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NIR drying – the partner for new dyeing and coating technologies?

Adrian Wilson

Underlying principle resembles the way a microwave oven works by activating water molecules directly.

18th March 2021

Adrian Wilson
 |  Heufeld, Germany

Industrial, Sustainable

A number of new minimum application, digital spray or rotor application textile dyeing and coating technologies have recently been commercialised claiming major resource savings in terms of water, energy and chemicals.

Companies with new technologies in this field include Alchemie, Baldwin, imogo, RotaSpray, Sonobond and Weko.

But what about the drying stages for these fabrics?

Applying much smaller amounts of dyes and finishes to fabrics – and much more precisely than with the conventional dyeing route of running them through vats of liquid – can clearly make a huge difference to the energy required for drying.

The technology of adphos, based in Heufeld near Munich, however, goes much further.

Speaking at the recent 1st World Congress on Textile Coating (WCTC) during February, Dr Kai Bär, managing director of the company, detailed a number of systems that are being designed for the near-instantaneous drying of fibres, yarns and fabrics after dyeing or coating with its aNIR technology.

Maximum density

The electromagnetic wavelength spectrum which is relevant for thermal and drying processes starts in the UV wavelength and goes through visible light to NIR (near infrared) to mid wave IR and long wave IR.

NIR lies just above visible light. This is where the wavelength of electromagnetic radiation reaches its maximum energy density and optimum physical characteristics.

The proprietary adphosNIR technology now makes it possible to use the unique physical properties of this part of the electromagnetic spectrum in industrial production processes.

It is based on the NIR wavelength range of 800nm up to 1,200nm. With a peak of 800nm, the adphos technology is able to incorporate the highest possible energy densities in the smallest applicable areas without effecting substrates and the surrounding environment.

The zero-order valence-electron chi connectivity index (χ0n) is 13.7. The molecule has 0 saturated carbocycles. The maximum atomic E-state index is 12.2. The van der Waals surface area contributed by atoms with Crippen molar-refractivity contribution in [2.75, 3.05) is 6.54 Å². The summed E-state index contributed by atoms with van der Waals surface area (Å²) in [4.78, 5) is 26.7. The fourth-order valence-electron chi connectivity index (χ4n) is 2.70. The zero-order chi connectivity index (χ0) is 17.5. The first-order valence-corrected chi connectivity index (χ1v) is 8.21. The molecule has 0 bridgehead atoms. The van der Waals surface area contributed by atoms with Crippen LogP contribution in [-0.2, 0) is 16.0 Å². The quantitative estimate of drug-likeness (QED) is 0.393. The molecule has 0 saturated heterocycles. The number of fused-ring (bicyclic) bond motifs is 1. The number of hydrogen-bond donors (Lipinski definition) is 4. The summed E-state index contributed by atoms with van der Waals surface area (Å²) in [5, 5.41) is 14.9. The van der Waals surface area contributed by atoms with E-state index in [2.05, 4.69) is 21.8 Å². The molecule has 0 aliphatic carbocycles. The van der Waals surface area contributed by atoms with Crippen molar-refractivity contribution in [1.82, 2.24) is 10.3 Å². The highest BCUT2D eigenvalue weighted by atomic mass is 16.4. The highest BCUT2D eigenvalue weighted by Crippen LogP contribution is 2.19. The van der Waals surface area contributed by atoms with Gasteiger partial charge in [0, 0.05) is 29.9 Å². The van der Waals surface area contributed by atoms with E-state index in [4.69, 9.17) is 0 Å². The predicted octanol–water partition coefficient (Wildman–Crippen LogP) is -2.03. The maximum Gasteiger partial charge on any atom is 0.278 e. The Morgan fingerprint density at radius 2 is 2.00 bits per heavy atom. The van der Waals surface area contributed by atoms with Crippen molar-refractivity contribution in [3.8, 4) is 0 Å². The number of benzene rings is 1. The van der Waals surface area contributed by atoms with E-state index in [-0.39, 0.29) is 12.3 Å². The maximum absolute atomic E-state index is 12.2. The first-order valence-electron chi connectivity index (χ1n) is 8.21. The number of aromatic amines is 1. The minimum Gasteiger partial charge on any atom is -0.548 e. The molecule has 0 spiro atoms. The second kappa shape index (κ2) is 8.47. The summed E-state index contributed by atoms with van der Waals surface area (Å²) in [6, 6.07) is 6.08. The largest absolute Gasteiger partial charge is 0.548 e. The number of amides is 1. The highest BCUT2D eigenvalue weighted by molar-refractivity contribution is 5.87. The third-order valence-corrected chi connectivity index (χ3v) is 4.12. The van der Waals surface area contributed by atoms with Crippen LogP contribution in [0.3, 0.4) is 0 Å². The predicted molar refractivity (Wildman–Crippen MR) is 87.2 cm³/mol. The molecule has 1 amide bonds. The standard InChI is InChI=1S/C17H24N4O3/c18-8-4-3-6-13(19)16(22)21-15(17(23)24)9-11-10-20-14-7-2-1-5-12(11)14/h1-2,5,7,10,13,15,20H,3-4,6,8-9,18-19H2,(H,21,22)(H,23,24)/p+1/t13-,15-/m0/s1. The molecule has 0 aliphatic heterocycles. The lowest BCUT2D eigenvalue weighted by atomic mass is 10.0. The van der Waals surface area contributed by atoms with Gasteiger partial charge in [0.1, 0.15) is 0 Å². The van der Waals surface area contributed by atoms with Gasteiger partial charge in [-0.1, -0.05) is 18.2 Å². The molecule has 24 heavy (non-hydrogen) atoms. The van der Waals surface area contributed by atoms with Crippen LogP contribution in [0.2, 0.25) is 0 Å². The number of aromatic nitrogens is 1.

The technology combines NIR light energy, management of this energy, integrated hot air knives and moisture extraction.

Its underlying principle resembles the way a microwave oven works. Microwaves activate the water molecules directly, in contrast to a conventional oven that has to heat up the substrate before the energy reaches the target, the water or solvent molecules. The electromagnetic waves of adphosNIR technology have the highest energy densities, which effect molecules of various substances. As a result, adphosNIR technology can be implemented in a multitude of industrial processes and market places.

adphosNIR radiation quickly enters into the depth of a coating to remove the water and solvents from its entire thickness compared to conventional infrared and hot air technologies, where the energy is absorbed at the surface and is then slowly conducted into the coating.

Entire thickness

There is a similar process with powder coatings. The powder is heated, melted and cured over through the entire thickness of the coating. As there is no conduction of heat required using adphosNIR technology, powder coatings can be melted and polymerised within seconds instead of minutes.

In the adphosNIR wavelength range, most plastics and synthetic fibres have a high radiation transparency. The beams immediately penetrate deeply, and heating is performed rapidly and evenly with extremely short processing times. There is also a big reduction in energy consumption because the system does not have to be preheated. In addition, it takes up a lot less space.

Shorter heating paths also enable optimum integration into production machines and equipment and an integrated control loop also reduces the number of rejects produced.

Needless to say, a number of the emerging developers of new dyeing and coating technologies are now talking closely to adphos.

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